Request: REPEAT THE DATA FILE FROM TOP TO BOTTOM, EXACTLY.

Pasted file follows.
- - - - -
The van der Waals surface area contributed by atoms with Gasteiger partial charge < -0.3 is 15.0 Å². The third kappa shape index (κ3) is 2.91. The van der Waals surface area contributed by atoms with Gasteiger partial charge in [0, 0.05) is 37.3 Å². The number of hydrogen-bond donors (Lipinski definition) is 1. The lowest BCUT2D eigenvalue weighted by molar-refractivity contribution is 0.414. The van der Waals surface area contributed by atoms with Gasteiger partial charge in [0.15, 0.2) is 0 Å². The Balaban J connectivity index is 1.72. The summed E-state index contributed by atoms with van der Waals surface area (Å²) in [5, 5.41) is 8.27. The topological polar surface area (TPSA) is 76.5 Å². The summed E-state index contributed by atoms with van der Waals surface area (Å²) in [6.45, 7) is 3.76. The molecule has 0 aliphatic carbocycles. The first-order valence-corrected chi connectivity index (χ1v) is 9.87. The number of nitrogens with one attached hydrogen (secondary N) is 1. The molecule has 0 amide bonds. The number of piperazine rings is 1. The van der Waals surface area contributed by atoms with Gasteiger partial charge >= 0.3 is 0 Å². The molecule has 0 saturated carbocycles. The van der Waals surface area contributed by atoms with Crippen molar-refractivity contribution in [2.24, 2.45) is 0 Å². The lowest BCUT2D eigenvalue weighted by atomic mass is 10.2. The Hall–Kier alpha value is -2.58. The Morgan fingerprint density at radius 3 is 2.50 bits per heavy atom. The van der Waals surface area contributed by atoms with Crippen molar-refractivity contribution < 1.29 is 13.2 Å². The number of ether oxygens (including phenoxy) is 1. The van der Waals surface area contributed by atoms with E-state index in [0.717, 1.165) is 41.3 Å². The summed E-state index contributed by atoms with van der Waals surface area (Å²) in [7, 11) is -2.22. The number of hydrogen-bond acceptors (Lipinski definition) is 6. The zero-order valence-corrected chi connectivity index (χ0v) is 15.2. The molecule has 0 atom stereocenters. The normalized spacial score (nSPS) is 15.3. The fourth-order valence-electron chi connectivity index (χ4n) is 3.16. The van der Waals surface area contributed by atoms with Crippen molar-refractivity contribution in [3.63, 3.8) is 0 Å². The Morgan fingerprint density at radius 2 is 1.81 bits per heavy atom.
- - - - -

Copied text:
The van der Waals surface area contributed by atoms with Gasteiger partial charge < -0.3 is 15.0 Å². The third kappa shape index (κ3) is 2.91. The van der Waals surface area contributed by atoms with Gasteiger partial charge in [0, 0.05) is 37.3 Å². The number of hydrogen-bond donors (Lipinski definition) is 1. The lowest BCUT2D eigenvalue weighted by molar-refractivity contribution is 0.414. The van der Waals surface area contributed by atoms with Gasteiger partial charge in [0.15, 0.2) is 0 Å². The Balaban J connectivity index is 1.72. The summed E-state index contributed by atoms with van der Waals surface area (Å²) in [5, 5.41) is 8.27. The topological polar surface area (TPSA) is 76.5 Å². The summed E-state index contributed by atoms with van der Waals surface area (Å²) in [6.45, 7) is 3.76. The molecule has 0 aliphatic carbocycles. The first-order valence-corrected chi connectivity index (χ1v) is 9.87. The number of nitrogens with one attached hydrogen (secondary N) is 1. The molecule has 0 amide bonds. The number of piperazine rings is 1. The van der Waals surface area contributed by atoms with Gasteiger partial charge >= 0.3 is 0 Å². The molecule has 0 saturated carbocycles. The van der Waals surface area contributed by atoms with Crippen molar-refractivity contribution in [2.24, 2.45) is 0 Å². The lowest BCUT2D eigenvalue weighted by atomic mass is 10.2. The Hall–Kier alpha value is -2.58. The Morgan fingerprint density at radius 3 is 2.50 bits per heavy atom. The van der Waals surface area contributed by atoms with Crippen molar-refractivity contribution < 1.29 is 13.2 Å². The number of ether oxygens (including phenoxy) is 1. The van der Waals surface area contributed by atoms with E-state index in [0.717, 1.165) is 41.3 Å². The summed E-state index contributed by atoms with van der Waals surface area (Å²) in [7, 11) is -2.22. The number of hydrogen-bond acceptors (Lipinski definition) is 6. The zero-order valence-corrected chi connectivity index (χ0v) is 15.2. The molecule has 0 atom stereocenters. The normalized spacial score (nSPS) is 15.3. The fourth-order valence-electron chi connectivity index (χ4n) is 3.16. The van der Waals surface area contributed by atoms with Crippen molar-refractivity contribution in [3.63, 3.8) is 0 Å². The Morgan fingerprint density at radius 2 is 1.81 bits per heavy atom.